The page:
From the desk of…

  • Austin Film Festival Review ProGamer

    It’s one thing to become obsessed with some aspect of nerd culture; it’s another to make a living from it. Such is the world of professional video game players as captured in ProGamer, a new film by Justin Agnew that explores this growing phenomenon.

  • Austin Film Festival Review Funniest

    Stand up comedy is an art form. It can’t be quantified. It can’t be judged. Oh, wait. It can, and it is all the time. Deep in the heart of Texas that means the annual Funniest Person in Austin contest, featured in the new documentary Funniest.

  • Dave Hickey and Ed Ruscha The Holmes and Watson of Art

    Wednesday night, the Harry Ransom Center and the Blanton Museum of Art will present a chat between two old friends. Ed Ruscha is an internationally renowned artist whose archives have been acquired by the center, and Dave Hickey is a Texas-born art critic who loves to talk, and especially loves to talk about art.

  • Leftovers Premier at the Paramount Second Season Shot in Austin

    At this point, Austin is no stranger to having television shows shot in the area. HBO’s The Leftovers, the latest entry to the list, showed off its wares Saturday night with the premiere of season 2.

  • Tv Devoted Niche Vs Casual

  • Goodbye to Mad Men Series Finale Sees Don Draper Off

    If we are living in a new golden age of television, part of it ends Sunday night. From The Sopranos and The Wire to Breaking Bad and Mad Men, the past decade and a half has been pivotal in transitioning television from an also-ran to in many ways the superior of its silver-screen cousin, film.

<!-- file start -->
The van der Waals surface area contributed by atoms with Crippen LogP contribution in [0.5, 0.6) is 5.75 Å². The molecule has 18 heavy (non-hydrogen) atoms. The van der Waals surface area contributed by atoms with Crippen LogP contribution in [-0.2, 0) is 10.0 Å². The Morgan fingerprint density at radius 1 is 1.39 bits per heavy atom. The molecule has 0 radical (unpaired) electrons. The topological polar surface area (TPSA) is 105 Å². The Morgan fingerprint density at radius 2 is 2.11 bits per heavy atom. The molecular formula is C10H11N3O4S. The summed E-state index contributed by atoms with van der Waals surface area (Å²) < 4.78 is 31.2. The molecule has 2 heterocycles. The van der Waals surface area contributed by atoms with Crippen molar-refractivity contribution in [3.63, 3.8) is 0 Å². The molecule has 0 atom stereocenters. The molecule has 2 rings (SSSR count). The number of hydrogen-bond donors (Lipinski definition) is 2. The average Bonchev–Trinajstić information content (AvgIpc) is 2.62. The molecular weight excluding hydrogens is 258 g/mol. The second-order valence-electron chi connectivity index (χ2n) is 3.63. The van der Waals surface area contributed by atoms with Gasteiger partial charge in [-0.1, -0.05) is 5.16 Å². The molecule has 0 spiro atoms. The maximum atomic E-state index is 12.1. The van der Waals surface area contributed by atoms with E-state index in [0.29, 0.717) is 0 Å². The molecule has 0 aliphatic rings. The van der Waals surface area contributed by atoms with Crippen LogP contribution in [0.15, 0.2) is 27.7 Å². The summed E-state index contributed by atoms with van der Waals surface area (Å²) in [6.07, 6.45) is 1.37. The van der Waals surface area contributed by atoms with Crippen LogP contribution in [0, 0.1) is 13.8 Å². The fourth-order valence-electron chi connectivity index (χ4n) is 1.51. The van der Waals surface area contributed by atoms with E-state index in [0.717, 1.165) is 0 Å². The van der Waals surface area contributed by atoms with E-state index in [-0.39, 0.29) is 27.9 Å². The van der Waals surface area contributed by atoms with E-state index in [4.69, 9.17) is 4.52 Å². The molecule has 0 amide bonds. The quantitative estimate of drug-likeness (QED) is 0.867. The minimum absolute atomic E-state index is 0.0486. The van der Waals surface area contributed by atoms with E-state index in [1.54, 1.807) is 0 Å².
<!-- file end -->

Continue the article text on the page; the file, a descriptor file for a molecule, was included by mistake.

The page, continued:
• Aaron Franklin Man of the Hour

    Aaron Franklin has had a very good month. On the heels of his first book (Franklin Barbecue) and the announcement of a new PBS series (BBQ With Franklin), Franklin was awarded one of the greatest accolades in all of food: the James Beard Foundation Award for Best Chef: Southwest.

  • SXSW: Peace Officer A Review

    The documentary Peace Officer has an agenda. It meticulously demonstrates the militarization of police that has increased over the last 40 years. If it was only that, it would be nothing more than an effective piece of propaganda. But then there’s Dub.

  • SXSW: The Grief of Others A Review

    The death of a child is tragic beyond measure. Hollywood has mined this territory before, often with maudlin results, but Patrick Wang’s adaptation of Leah Hager Cohen’s novel The Grief of Others takes a more measured approach and is much the better for it.

  • SXSW: Texas Shorts A Review

    For a program based around a single geographic location, SXSW’s Texas Shorts is all over the map. Thematically speaking, that is. Filmmakers from the Lone Star State cover the gamut from silly to serious, from CGI animation to gritty street shots.